A flawed case against teaching: Scaffolding, direct instruction, and learner-centered classrooms

June 10, 2014 at 9:57 am 5 comments

Premise 1: Teaching is a human endeavor that does not and cannot improve over time.

Premise 2: Human beings are fantastic learners.

Premise 3: Humans don’t learn well in the teaching-focused classroom.

Conclusion: We won’t meet the needs for more and better higher education until professors become designers of learning experiences and not teachers.

at Change | The Case Against Teaching

——

Interesting argument linked above, but wrong.

 

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5 Comments Add your own

  • 1. David Wees (@davidwees)  |  June 10, 2014 at 10:28 pm

    Apparently the case for Sweller et al.’s argument is not as solid as they make out. See http://edtechdev.wordpress.com/2009/11/16/cognitive-load-theory-failure/ for example.

    It is probably worth noting that the paper you linked to has some rebuttals to it as well.

    Of course, all of this could be true, and the conclusions drawn by the article you linked could still be overstated.

    Reply
    • 2. Mark Guzdial  |  June 11, 2014 at 11:11 am

      David, I’m trying to avoid getting caught up in education-religion wars.

      I’m not referencing Sweller et al. because of their claims about minimally guided instruction failing. In science, it’s pretty rare that we can prove something can’t work, and I don’t think Sweller et al. supported that claim well. However, they do well support the success of direct instruction, and that’s the point that I was referencing them for. Sure, there are rebuttals, but the rebuttals that were published in response don’t challenge the idea that direct instruction works.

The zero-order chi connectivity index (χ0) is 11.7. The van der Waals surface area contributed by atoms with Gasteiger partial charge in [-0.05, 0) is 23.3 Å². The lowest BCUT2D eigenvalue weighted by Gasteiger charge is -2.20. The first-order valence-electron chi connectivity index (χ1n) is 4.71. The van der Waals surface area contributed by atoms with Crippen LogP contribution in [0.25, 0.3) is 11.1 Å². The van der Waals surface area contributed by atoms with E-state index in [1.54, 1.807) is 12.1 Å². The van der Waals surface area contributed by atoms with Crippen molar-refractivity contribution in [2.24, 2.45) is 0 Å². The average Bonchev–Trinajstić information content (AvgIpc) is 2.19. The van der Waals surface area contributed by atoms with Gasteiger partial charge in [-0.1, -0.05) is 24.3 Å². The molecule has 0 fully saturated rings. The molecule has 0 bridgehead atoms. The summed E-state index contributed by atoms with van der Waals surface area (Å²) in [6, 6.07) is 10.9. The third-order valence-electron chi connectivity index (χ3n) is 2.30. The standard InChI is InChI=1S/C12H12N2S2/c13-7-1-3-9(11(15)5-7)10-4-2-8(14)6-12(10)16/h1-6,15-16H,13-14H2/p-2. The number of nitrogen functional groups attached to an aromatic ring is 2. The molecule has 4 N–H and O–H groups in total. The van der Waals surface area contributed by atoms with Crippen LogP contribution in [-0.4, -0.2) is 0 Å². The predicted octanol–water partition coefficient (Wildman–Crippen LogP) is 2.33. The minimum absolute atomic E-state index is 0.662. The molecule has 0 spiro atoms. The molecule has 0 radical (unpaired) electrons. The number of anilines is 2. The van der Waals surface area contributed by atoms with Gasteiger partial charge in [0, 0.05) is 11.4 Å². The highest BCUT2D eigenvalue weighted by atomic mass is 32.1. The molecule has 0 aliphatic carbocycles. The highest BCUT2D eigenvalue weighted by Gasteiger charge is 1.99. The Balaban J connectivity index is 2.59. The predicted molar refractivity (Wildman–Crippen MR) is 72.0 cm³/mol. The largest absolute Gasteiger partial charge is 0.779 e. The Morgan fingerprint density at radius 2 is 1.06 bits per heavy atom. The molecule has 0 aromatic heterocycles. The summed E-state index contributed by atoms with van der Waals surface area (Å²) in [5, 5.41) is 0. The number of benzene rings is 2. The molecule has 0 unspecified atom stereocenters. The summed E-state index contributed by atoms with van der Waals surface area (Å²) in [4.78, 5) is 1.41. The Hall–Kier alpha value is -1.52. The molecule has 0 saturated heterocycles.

Doug’s EdTechDev blog post is really great (but dated), but I don’t see how it’s relevant to this post. Are you arguing that Sweller’s points about minimally-guided and direct instruction are wrong because his theories on cognitive load have been challenged? I’d rather discuss the points of the papers, not the personalities.

      Since the 2009 blog post, there are now measures for cognitive load. In fact, Briana Morrison, Brian Dorn, and I have just had a paper accepted to ICER 2014 where we have created a measure on cognitive load for CS by adapting an instrument successfully used in statistics.

      Reply
  • 3. nickfalkner  |  June 10, 2014 at 10:29 pm

    Ngggh. When I read this I nearly swallowed a filling. And I don’t have fillings.

    Premise 1: Zebras are a type of bee. (False premise)

    Premise 2: Hyenas eat well. (True but they eat better when there are enough predators around who are fresh kill eaters.)

    Premise 3: Hyenas do not meet the waitstaff’s standards of behaviour when eating in high-end French Restaurants in New York. (Almost no-one does.)

    Conclusion: We won’t be able to enjoy a Food Channel of Hyena-related Culinary Achievement until such time as Hyenas become chefs and zebras stop stinging tourists.

    Reply
  • 4. J. McGrath Cohoon  |  June 11, 2014 at 8:40 pm

    I thought the most current thinking was that all types of of pedagogy can be done well or poorly, but that a scaffolding, for example had lots of empirical support.

    Reply
    • 5. Mark Guzdial  |  June 12, 2014 at 9:34 am

      Certainly, many forms of pedagogy can work (and can fail). The argument of the “Change” article is that teachers aren’t necessary or useful. I’m arguing that teachers are useful for all and necessary for most, and our strongest evidence is for direct instruction.

      Reply

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